Annotations for Carpenter's Gift : A Christmas Tale About the Rockefeller Center Tree


Baker & Taylor
In Depression-era New York City, construction workers at the Rockefeller Center site help a family in need--a gift that is repaid years later in the donation of an enormous Christmas tree.

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Baker & Taylor
Selling Christmas trees in Depression-era Manhattan, 8-year-old Henry and his out-of-work father donate a leftover tree to construction workers building Rockefeller Center, inspiring an annual tradition that comes full circle years later. By the author of If I Had a Hammer.

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Random House, Inc.

Family, friendship, and the spirit of giving are at the heart of this inspiring picture book. Opening in Depression-era New York, The Carpenter's Gift tells the story of eight-year-old Henry and his out-of-work father selling Christmas trees in Manhattan. They give one of their leftover trees to construction workers building Rockefeller Center. That tree becomes the first Rockefeller Center Christmas Tree, the finest Henry has seen when adorned with homemade decorations. Henry wishes on the tree for a nice, warm house to replace his family's drafty, one-room shack. Through the kindness of new friends and old neighbors, Henry's wish is granted, and he plants a pinecone to commemorate the event. As an old man, Henry repays the gift by donating to Rockefeller Center the enormous tree that has grown from that pinecone. After bringing joy to thousands as a beautiful Christmas tree, its wood will be used to build a home for a family in need.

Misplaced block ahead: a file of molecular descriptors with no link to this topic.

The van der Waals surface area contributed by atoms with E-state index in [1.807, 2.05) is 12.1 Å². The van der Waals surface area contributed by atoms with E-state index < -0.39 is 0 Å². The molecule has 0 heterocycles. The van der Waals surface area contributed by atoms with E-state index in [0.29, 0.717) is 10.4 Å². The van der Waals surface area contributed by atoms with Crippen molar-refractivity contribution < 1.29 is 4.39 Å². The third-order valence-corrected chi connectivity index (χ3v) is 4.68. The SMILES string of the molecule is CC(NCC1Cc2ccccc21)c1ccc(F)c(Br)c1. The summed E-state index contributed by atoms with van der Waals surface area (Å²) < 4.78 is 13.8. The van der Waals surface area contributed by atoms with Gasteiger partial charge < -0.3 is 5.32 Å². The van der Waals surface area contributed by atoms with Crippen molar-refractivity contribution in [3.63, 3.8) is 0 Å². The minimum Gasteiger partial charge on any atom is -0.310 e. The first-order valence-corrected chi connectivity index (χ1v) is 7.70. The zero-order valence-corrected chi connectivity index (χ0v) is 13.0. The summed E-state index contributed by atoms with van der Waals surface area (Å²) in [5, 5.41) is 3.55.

Written by children's nonfiction author David Rubel, in collaboration with Habitat for Humanity, The Carpenter's Gift features charming, full-color illustrations by Jim LaMarche.



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Random House, Inc.

This new classic Christmas gift book "brings together two great traditions: the Rockefeller Center Christmas tree and the neighbor-helping-neighbor program of Habitat for Humanity." Opening in Depression-era New York City, The Carpenter's Gift tells the story of eight-year-old Henry and his father selling Christmas trees. They give a Christmas tree to construction workers building Rockefeller Center and celebrate together. Through the kindness of the construction workers and neighbors, Henry gets his wish for a nice, warm home to replace his family's drafty shack. He plants a pinecone from that first Rockefeller Center Tree. As an old man, Henry repays the gift by donating the enormous tree that has grown from that pinecone. After bringing joy to thousands as the Rockefeller Center tree, its wood will be used to build a home for another family in need.

Written by children's nonfiction author David Rubel in collaboration with Habitat for Humanity. Gorgeous illustrations crafted by Jim LaMarche.



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